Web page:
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I'm very new to programmable logic world and have never worked with any HDL languages, but I certainly want to get started with FPGA. At the moment the goal is to develop/simulate simple 8bit CPU and maybe (in the future) do some graphic output.

As I understand there are two big players in the FPGA market: Xilinx and Altera. I have very though budget - 40$. Also, I'm a little bit confused of capabilities that varies from board to board (regardless of vendor). For example, some of the boards - even based on the same chip - has VGA port (or COM/RS-232 port), RJ-45 socket and even audio line out/in; some of them just have an array of pins (if so does it mean that FPGA has Digital/Analog I/O?). So I'm curious if it will be possible to "extend" capabilities (eg add D-sub port to output some graphics or phone socket for audio) on the board that doesn't have a required interface.

I need an advice and certainly some explanation what the board better to buy in my "noob" case. I use aliexpress to buy such a things, so here are some examples I've found "appeal":

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closed as off-topic by Ignacio Vazquez-Abrams, PeterJ, Asmyldof, Daniel Grillo, Chris Stratton May 6 '16 at 13:26

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    \$\begingroup\$ Don't buy a board with an FPGA, which is no longer supported by the vendors tool chains. E.g. Xilinx Vivado supports only 7-Series or newer devices (e.g. no Spartan). Altera Quartus 14+ (current version is 15.1) discontinued support for Cyclon III and Statix III or older. \$\endgroup\$ – Paebbels May 6 '16 at 8:30
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Honestly: it does not matter much.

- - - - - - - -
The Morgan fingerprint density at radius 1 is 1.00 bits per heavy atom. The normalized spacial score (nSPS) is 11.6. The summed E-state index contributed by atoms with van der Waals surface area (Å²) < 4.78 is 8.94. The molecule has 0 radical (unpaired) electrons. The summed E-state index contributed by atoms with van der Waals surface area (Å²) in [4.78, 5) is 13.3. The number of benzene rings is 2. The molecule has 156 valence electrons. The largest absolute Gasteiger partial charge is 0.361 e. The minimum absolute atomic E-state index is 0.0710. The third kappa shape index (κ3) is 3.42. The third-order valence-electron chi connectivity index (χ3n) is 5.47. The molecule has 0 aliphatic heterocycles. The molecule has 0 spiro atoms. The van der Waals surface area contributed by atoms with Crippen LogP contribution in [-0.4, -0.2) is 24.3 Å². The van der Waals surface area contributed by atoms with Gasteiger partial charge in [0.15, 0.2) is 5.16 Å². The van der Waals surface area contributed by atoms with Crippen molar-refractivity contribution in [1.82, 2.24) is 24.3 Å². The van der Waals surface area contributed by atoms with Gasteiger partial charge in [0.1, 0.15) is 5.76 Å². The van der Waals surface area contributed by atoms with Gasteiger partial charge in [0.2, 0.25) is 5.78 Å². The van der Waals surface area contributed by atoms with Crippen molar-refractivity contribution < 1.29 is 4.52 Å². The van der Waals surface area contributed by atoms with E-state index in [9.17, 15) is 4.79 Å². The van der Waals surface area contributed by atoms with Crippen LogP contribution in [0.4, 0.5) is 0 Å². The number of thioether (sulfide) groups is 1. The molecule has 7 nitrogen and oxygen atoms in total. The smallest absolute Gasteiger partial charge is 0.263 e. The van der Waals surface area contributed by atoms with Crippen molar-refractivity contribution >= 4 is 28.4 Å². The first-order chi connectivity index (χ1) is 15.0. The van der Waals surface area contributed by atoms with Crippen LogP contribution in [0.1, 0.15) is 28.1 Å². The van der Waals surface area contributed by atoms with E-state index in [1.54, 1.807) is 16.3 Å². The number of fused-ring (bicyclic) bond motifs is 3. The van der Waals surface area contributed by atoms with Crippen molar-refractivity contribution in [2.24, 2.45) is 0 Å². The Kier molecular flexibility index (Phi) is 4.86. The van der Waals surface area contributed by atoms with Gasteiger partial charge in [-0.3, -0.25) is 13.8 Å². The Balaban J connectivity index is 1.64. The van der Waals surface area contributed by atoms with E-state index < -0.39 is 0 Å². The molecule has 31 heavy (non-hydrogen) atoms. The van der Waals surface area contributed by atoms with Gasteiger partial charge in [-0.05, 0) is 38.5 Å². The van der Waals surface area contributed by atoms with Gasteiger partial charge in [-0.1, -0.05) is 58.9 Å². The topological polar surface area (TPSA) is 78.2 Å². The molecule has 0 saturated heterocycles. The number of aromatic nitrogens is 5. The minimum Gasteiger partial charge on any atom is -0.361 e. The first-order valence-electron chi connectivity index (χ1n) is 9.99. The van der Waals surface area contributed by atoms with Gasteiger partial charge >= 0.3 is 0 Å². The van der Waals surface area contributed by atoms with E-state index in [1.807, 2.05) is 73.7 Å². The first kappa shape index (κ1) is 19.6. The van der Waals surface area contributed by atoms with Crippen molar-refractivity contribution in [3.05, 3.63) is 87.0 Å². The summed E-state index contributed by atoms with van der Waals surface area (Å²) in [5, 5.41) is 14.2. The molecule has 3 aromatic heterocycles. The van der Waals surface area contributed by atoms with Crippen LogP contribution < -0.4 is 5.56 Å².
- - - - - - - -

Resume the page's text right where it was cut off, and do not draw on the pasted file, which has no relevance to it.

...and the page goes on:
Both companies are about on par with

  • features: lots of lookup tables, some dedicated blocks like multipliers or I/O),
  • development environment (annoying)
  • pricing (all the good features are available only for serious money)

Deciding on a board without a very concrete project in mind is always difficult, so I'd pick a project and then decide on the board by the available peripherals on the board.

FPGAs only have digital I/O lines and a few dedicated clock inputs and outputs that can be used to synchronize communication with the outside world. If you need analog input, you need a separate ADC, for analog output, you need a DAC, and for USB you need a USB controller (the USB protocol cannot be sensibly emulated with just digital I/O ports).

Having a display is nice, but it will be difficult to set up unless you just use pre-made components -- but on the other hand it is a good learning experience because it has several stacked layers.

Protip: You can also add WS2812 LED strips as a peripheral easily.

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  • \$\begingroup\$ Xilinx 7 series devices have a multichannel ADC \$\endgroup\$ – scary_jeff May 6 '16 at 8:02
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    \$\begingroup\$ If the FPGA itself have a little difference, what about the difference of software they use? Xilinx ISE Webpack vs Altera Quartus Prime? \$\endgroup\$ – Timur Fayzrakhmanov May 6 '16 at 9:18
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    \$\begingroup\$ These only differ in small details as well -- where things are in the menu, and how their editor behaves. Both allow you to edit VHDL and Verilog, configure readymade components, compile, download and simulate. Both editors are annoying (the one in Quartus for example always suggests word completions that don't necessarily fit the context), but since you can run either compiler from the command line, replacing the editor is easy. \$\endgroup\$ – Simon Richter May 6 '16 at 10:02
  • \$\begingroup\$ @SimonRichter, Great answer, and very helpful. I don't get why this was closed. This is kind of a long shot, but I'm trying to learn how an 8 bit MCU is built as well. Could you give any out direction where'd you start? Where I'm at is trying to peel away from where you go down further from just knowing WHAT the assembly instructions do but understanding what is happening at the physical layer. I'm kind of growing out assembly, I want to go deeper... \$\endgroup\$ – Leroy105 Jan 24 '18 at 18:21
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The only difference I'm aware of is that the latest xilinx parts have slightly higher maximum pin toggle rates (~1GHz vs 0.85GHz), I think that's it. FPGA's don't have analog IO, the VGA port is controlled by a set of simple DACs driven by digital data from the FPGA, but it won't do anything without being configured, an FPGA does absolutley nothing without its configuration file

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